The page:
Volunteer Kaye Stephens walks a dog outside the Lucas County Canine Care Center.
THE BLADE/LORI KING
Changes are in the works at the Lucas County Dog Warden’s Office, including a new name, a new staff member, and even expanded hours.
Dog Warden Julie Lyle will announce today the office has changed its name to the Lucas County Canine Care & Control. Also beginning today, the office will begin selling basic supplies for new dog owners.
Ms. Lyle said Tuesday the new name reflects an updated department.
“‘Warden’ is pretty antiquated. It conjures up not-so-nice things — jails and prisonlike environments — which we’re not,” she said. “We’ve made a number of changes and improvements over the last several years. We want our name to reflect who we are.”
Visitors to the office at 410 S. Erie St. near downtown Toledo may have noticed the building’s new sign out front. Graphics on some of the department’s vehicles also have been updated.
Sunday, the department began its new public hours from 11 a.m. to 7 p.m. weekdays and 11 a.m. to 5 p.m. Saturdays and Sundays. The office had been open from 10 a.m. to 6 p.m. weekdays and 10 a.m. to 5 p.m. Saturdays, with no Sunday hours.
“We just want to be more accessible to the public,” Ms. Lyle said. “It will allow, hopefully, people to claim their dogs quicker. We’re hoping we can be more accessible, especially to the working folks, who have a hard time getting here during working hours.”
The operations manager position has been eliminated in favor of creating two positions: a canine-care center supervisor and a community outreach coordinator. The former operations manager, Laura Simmons, will shift into a new role as the community outreach coordinator.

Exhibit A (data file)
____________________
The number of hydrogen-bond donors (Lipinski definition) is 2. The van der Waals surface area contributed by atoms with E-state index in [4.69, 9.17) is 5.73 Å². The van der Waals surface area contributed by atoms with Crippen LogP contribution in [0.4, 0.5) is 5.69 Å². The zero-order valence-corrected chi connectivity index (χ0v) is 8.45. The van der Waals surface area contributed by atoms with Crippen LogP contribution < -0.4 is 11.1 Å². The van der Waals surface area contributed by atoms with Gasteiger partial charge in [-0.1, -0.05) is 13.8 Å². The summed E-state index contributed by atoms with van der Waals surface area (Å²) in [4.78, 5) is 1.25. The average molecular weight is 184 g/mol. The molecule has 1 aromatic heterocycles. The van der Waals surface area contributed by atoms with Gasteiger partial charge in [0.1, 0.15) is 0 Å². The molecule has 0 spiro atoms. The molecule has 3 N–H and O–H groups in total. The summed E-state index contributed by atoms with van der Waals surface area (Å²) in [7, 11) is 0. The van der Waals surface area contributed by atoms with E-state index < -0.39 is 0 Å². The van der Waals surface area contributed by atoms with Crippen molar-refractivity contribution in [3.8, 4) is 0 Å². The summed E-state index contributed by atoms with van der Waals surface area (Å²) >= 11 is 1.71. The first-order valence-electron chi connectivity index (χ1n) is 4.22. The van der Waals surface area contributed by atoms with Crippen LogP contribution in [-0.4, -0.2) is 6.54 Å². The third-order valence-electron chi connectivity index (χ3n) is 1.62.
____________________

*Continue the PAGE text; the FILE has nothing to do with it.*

County commissioners Tuesday approved hiring Jodi Harding of Maumee, currently the senior animal-care supervisor for the Toledo Area Humane Society, to fill the canine-care center supervisor role at an annual salary of $43,201.60. Her start date with the county is to be determined.
“When we created the operations manager position, we couldn’t foresee how things would expand at that point,” Ms. Lyle said. “For one person to try to do all of the in-house operations, plus the volunteers, plus the transportation partners and the outreach and social media, it was just too much.”
The canine-care supervisor oversees all in-house operations such as directing kennel and office staff and handling logistics. The community outreach coordinator is responsible for dog transfers, social media, educational, and transportation programs, as well as some aspects of the volunteer program and special events.
“They’re very, very busy, and it warrants it,” Commissioner Tina Skeldon Wozniak said of the staffing change. “It gives the office more of an opportunity to meet with people in the community.”
To help dog owners get their new pet settled, the department is selling such items as collars, leashes, dog food, and treats. Ms. Lyle said the new retail component is a small source of revenue for the shelter’s operations and helps owners avoid having to take a new, unfamiliar dog into a public pet supply store.
Ms. Lyle and Ms. Wozniak said internal discussion of the changes began several months ago.
“It has been very positive,” Ms. Wozniak said. “We’re excited about the changes there. … They’re trying to do their best to present themselves in a positive way, that they can help and be a resource to the community.”
Contact Alexandra Mester at: email@example.com or 419-724-6066.